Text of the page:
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NASHVILLE, Tenn. (WKRN) – Tennesseans will soon see the first wide open governor’s race since 2010.
That’s when current Governor Bill Haslam emerged from a pack of candidates before facing little opposition for his re-election.
Now the focus again is on those who might run to succeed the term-limited governor.
With one of the people who want the governor’s office up there possibly heading to Washington, it brought a surprise announcement this week on the republican side
You might argue that President Donald Trump is playing a role in Tennessee’s governor’s race.
Reports are that he wants republican state Senator Mark Green as the next Secretary Of The Army, but it means the lawmaker would end his announced bid for governor.
Green’s exit may mean an entrance from fellow state republican Senator Mae Beaver, who says people from one end of the state to the other have called her to replace Green if he leaves for Washington.
“Senator Green, who is clearly our most conservative so far, will probably be picked for Secretary of the Army, and they were asking me to get into the race, saying we need a conservative in the race,” Beavers told News 2.
Former State Economic Development Commissioner Randy Boyd is the only other well-known name to officially announce and begin raising money, but the republican side will likely be crowded.
“Oh I am interested, I am interested but I have not made a decision,” said Sen. Mark Norris.
Norris, the majority leader of Shelby County, has other business to attend to first, like leading the effort to pass Governor Haslam’s proposed budget.
But once that’s done at the close of this year’s legislative session, he’ll make a decision.
“I am inclined in that direction but it’s still premature,” Sen. Norris said.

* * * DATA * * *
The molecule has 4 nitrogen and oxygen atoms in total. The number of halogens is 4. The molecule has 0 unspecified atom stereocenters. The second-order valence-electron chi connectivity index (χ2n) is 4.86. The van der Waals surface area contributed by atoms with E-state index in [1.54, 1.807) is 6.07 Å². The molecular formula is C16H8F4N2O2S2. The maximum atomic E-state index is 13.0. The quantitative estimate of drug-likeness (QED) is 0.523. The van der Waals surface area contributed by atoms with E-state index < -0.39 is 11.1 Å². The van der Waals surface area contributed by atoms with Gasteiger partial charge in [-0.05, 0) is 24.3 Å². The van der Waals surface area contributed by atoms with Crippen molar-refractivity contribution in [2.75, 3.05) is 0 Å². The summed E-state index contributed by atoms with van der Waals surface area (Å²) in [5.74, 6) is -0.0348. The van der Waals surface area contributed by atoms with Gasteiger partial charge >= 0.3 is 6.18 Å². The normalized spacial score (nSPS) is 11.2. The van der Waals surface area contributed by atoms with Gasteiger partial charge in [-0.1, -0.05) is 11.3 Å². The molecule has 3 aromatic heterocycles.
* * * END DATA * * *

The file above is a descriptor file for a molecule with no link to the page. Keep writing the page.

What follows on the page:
Republican House Speaker Beth Harwell has said she, too, will make a decision about running for governor once this year’s session is over.
Then there is congressional member Diane Black who has not ruled out a bid, but she is busy in DC in her new job as House Budget Chair.
Those are just some of the names on the republican side.
Former Nashville mayor and democrat Karl Dean is also in the running. He told News 2’s Bob Muller why he wanted to run a few weeks ago.
“Something to offer the state. I think focusing on clear priorities, working on education working on economic opportunities were things that really appealed to me,” Dean said.
“Democrats have not held the governor’s office up there at the state capitol in almost eight years,” he added.
House democratic leader Craig Fitzhugh has given every indication that he will become the second democrat to officially enter the race.
“I know it’s a long climb for a rural democrat to become governor, but Ned McWherter did a pretty good job at it,” said Rep. Fitzhugh.
“I am moving toward it. I really am,” he added.
Fitzhugh plans to make a decision once this year’s legislative session in over, so for now it leaves Dean as the only democrat who has filed with the state to raise money.
“I like to try and solve problems. I like people. I like listening to people,” Fitzhugh said.
But whether Fitzhugh or others join Dean as a democratic candidate for governor, both know it’s an uphill battle in a state that’s become a republican stronghold.
The primaries for both parties in the governor’s race are on Aug. 2 next year.